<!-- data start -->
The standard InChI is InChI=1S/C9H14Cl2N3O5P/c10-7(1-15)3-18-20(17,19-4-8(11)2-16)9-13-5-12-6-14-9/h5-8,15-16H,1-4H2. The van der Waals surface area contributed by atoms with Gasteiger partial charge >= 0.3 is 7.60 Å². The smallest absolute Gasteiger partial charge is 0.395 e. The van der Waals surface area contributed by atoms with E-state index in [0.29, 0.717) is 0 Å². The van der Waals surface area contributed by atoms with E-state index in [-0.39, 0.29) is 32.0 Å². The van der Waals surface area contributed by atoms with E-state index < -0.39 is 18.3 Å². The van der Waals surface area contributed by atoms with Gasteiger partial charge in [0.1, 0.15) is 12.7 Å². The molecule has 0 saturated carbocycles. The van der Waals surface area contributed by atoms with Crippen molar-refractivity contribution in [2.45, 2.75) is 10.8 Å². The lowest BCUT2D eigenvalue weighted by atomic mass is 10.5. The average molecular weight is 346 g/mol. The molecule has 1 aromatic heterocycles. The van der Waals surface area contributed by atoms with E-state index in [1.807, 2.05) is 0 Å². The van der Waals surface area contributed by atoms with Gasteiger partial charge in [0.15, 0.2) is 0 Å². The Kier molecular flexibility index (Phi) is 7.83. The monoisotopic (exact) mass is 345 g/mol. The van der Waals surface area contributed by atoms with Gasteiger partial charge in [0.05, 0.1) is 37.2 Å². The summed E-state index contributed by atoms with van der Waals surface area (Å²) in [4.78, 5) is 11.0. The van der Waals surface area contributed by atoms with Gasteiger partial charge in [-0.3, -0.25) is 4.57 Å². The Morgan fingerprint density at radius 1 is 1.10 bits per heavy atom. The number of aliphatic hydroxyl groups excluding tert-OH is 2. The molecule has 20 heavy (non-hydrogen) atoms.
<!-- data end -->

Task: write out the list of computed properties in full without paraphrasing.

The standard InChI is InChI=1S/C9H14Cl2N3O5P/c10-7(1-15)3-18-20(17,19-4-8(11)2-16)9-13-5-12-6-14-9/h5-8,15-16H,1-4H2. The van der Waals surface area contributed by atoms with Gasteiger partial charge >= 0.3 is 7.60 Å². The smallest absolute Gasteiger partial charge is 0.395 e. The van der Waals surface area contributed by atoms with E-state index in [0.29, 0.717) is 0 Å². The van der Waals surface area contributed by atoms with E-state index in [-0.39, 0.29) is 32.0 Å². The van der Waals surface area contributed by atoms with E-state index < -0.39 is 18.3 Å². The van der Waals surface area contributed by atoms with Gasteiger partial charge in [0.1, 0.15) is 12.7 Å². The molecule has 0 saturated carbocycles. The van der Waals surface area contributed by atoms with Crippen molar-refractivity contribution in [2.45, 2.75) is 10.8 Å². The lowest BCUT2D eigenvalue weighted by atomic mass is 10.5. The average molecular weight is 346 g/mol. The molecule has 1 aromatic heterocycles. The van der Waals surface area contributed by atoms with E-state index in [1.807, 2.05) is 0 Å². The van der Waals surface area contributed by atoms with Gasteiger partial charge in [0.15, 0.2) is 0 Å². The Kier molecular flexibility index (Phi) is 7.83. The monoisotopic (exact) mass is 345 g/mol. The van der Waals surface area contributed by atoms with Gasteiger partial charge in [0.05, 0.1) is 37.2 Å². The summed E-state index contributed by atoms with van der Waals surface area (Å²) in [4.78, 5) is 11.0. The van der Waals surface area contributed by atoms with Gasteiger partial charge in [-0.3, -0.25) is 4.57 Å². The Morgan fingerprint density at radius 1 is 1.10 bits per heavy atom. The number of aliphatic hydroxyl groups excluding tert-OH is 2. The molecule has 20 heavy (non-hydrogen) atoms.